West Coast Occupy Protestors Disrupt US, Canadian Ports

Posted December 13th, 2011 at 1:25 am (UTC-5)
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Hundreds of anti-Wall Street protestors blocked gates at some of the West Coast’s busiest ports in the U.S. and Canada, as part of a nearly three-month-old movement against what they say is corporate greed.

Monday’s protests caused a partial shut down of operations at some of the terminals in Oakland, California, and Portland, Oregon.

In Portland, hundreds of protesters blocked entrances at two terminals preventing trucks from entering. Employees of the terminals were told to stay home from work. In Oakland, unions representing dock workers and longshoremen sent workers home after hundreds of protesters blocked an entrance to the port. An International Longshore workers union official said 150 of the 200 workers were sent home. No workers were asked to work Monday night. Typically the night shift employs as many as 200 workers.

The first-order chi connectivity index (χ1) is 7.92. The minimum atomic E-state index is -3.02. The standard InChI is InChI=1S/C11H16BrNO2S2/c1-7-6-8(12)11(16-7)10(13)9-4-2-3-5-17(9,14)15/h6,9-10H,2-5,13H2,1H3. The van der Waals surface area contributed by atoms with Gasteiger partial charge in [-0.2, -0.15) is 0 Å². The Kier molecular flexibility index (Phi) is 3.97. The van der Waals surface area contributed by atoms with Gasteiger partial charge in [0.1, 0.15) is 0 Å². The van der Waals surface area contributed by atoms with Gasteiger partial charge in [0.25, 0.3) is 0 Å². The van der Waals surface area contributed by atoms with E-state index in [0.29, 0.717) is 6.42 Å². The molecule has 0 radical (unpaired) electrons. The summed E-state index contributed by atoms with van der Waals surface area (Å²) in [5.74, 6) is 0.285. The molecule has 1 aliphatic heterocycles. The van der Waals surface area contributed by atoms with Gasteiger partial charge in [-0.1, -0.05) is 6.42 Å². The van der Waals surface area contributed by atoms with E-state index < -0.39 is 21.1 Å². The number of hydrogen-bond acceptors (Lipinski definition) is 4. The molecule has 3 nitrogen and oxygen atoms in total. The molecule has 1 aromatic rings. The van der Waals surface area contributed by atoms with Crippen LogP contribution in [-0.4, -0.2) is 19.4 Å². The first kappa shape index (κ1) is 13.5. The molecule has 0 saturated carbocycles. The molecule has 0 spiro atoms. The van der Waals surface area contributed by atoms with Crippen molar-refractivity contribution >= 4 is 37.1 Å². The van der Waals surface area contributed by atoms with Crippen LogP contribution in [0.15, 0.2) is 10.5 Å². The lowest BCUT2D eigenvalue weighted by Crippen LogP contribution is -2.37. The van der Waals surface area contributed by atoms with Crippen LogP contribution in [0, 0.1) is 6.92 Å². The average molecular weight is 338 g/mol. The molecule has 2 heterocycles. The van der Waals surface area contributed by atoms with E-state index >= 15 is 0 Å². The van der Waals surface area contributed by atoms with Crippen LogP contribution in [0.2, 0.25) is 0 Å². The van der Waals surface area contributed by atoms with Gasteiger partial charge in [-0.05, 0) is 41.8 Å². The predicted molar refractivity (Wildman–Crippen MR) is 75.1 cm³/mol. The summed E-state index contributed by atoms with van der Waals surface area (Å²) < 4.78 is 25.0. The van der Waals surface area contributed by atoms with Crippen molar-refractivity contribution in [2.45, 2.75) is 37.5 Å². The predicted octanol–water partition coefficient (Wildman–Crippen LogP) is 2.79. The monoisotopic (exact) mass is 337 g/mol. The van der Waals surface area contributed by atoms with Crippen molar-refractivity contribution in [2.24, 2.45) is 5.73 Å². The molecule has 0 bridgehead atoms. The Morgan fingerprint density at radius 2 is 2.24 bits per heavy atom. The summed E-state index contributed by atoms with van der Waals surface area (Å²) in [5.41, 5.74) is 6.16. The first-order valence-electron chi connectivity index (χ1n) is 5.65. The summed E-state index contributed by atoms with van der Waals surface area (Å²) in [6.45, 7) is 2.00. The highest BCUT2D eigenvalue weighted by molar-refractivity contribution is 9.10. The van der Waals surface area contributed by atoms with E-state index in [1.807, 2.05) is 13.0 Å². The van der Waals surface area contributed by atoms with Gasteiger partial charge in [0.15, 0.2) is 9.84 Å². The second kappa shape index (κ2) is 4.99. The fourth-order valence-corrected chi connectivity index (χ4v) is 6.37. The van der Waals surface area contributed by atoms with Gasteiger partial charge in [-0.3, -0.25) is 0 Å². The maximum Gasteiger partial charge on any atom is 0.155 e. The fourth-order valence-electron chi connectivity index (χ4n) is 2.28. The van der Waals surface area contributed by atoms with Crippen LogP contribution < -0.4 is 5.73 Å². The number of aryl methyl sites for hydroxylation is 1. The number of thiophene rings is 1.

Similar demonstrations took place in Anchorage , Los Angeles , San Diego , and Seattle , as well as in the Canadian city of Vancouver.

Port of San Diego officials said the protest caused minimal disruptions to business, but did result in four Occupy protestors being arrested.

The demonstrations are called “Wall Street on the Waterfront” and are targeting SSA Marine, a shipping company that is partially owned by investment bank Goldman Sachs. Protesters accuse the company of unfair labor practices and union busting.

Goldman Sachs has been a regular target of the anti-Wall Street campaign.

The Occupy Wall Street movement began in New York in September. It says it represents the “99 percent” — those outside the top 1 percent of wealth holders.

Last week, Occupy protesters in Washington joined thousands of people, including jobless and underemployed Americans, for three days of demonstrations to press an agenda of jobs and economic equality.